Deepening negative real interest rates in India and the risk of an inflation spiral will see Indian demand remain robust and it may even accelerate if inflation deepens - contrary to suggestions that Indian gold demand will fall precipitously.
IMF: Risk of Collapse of Euro and “Full Blown Panic in Financial Markets”The Eurozone could break up and trigger a “full-blown panic in financial markets and depositor flight” and a global economic slump to rival the Great Depression, the IMF warned yesterday.
In its World Economic Outlook report, the International Monetary Fund said the collapse of the crisis-torn single currency could not be ruled out.
It warned that a disorderly exit of one member country would have untold knock-on effects.
"The potential consequences of a disorderly default and exit by a euro area member are unpredictable... If such an event occurs, it is possible that other euro area economies perceived to have similar risk characteristics would come under severe pressure as well, with full-blown panic in financial markets and depositor flight from several banking systems," said the report.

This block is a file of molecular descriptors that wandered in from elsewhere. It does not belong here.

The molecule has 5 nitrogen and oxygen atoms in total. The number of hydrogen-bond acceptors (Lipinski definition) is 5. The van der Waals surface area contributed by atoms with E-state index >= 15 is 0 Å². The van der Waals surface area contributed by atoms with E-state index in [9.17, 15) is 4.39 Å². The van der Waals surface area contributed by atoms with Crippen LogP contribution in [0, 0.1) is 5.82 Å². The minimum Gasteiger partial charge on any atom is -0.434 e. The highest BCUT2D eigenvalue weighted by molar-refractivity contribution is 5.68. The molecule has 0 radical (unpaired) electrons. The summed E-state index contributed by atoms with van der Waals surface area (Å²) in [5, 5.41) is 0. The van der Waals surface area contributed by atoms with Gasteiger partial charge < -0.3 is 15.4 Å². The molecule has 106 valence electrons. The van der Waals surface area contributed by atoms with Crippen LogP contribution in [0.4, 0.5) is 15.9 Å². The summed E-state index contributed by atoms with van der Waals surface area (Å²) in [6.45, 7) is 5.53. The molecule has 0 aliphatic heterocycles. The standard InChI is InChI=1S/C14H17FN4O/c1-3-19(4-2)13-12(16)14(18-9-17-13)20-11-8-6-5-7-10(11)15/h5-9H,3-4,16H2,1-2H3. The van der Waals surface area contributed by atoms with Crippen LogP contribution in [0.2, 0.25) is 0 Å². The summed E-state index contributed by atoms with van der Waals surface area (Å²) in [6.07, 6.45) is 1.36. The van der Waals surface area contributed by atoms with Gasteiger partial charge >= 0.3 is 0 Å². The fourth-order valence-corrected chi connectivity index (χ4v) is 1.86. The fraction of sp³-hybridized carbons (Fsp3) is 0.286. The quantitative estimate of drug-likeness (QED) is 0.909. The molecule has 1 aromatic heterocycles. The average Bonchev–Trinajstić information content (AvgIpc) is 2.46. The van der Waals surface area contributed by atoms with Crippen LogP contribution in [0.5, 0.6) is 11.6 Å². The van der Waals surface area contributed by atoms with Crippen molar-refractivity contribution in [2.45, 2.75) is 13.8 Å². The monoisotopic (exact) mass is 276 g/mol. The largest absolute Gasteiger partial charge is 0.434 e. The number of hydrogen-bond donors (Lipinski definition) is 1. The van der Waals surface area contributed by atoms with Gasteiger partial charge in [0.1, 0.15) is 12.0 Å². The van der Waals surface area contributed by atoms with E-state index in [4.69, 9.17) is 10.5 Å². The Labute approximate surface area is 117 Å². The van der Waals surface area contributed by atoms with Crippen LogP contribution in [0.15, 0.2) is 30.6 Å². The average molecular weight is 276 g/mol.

"Under these circumstances, a break-up of the euro area could not be ruled out."
“This could cause major political shocks that could aggravate economic stress to levels well above those after the Lehman collapse," said the report.
Risk Averse Central Banks Favour Gold Over EuroThe risks outlined by the IMF are real and are being taken seriously by central banks who are becoming more favourable towards diversifying foreign exchange reserves into gold.
Central bank reserve managers responsible for trillions of dollars of investments are shunning euro assets and questioning the currency’s haven status because of the region’s sovereign debt crisis, research has found, according to the FT.
Among the most conservative of investors, central bankers have tended to keep much of their fx reserves in high quality euro and dollar denominated assets, such as government bonds.
However, a survey of reserve managers at 54 central banks responsible for portfolios worth $6 trillion, almost half the world’s total, signals that the sovereign debt crisis has sparked a reversal of that trend.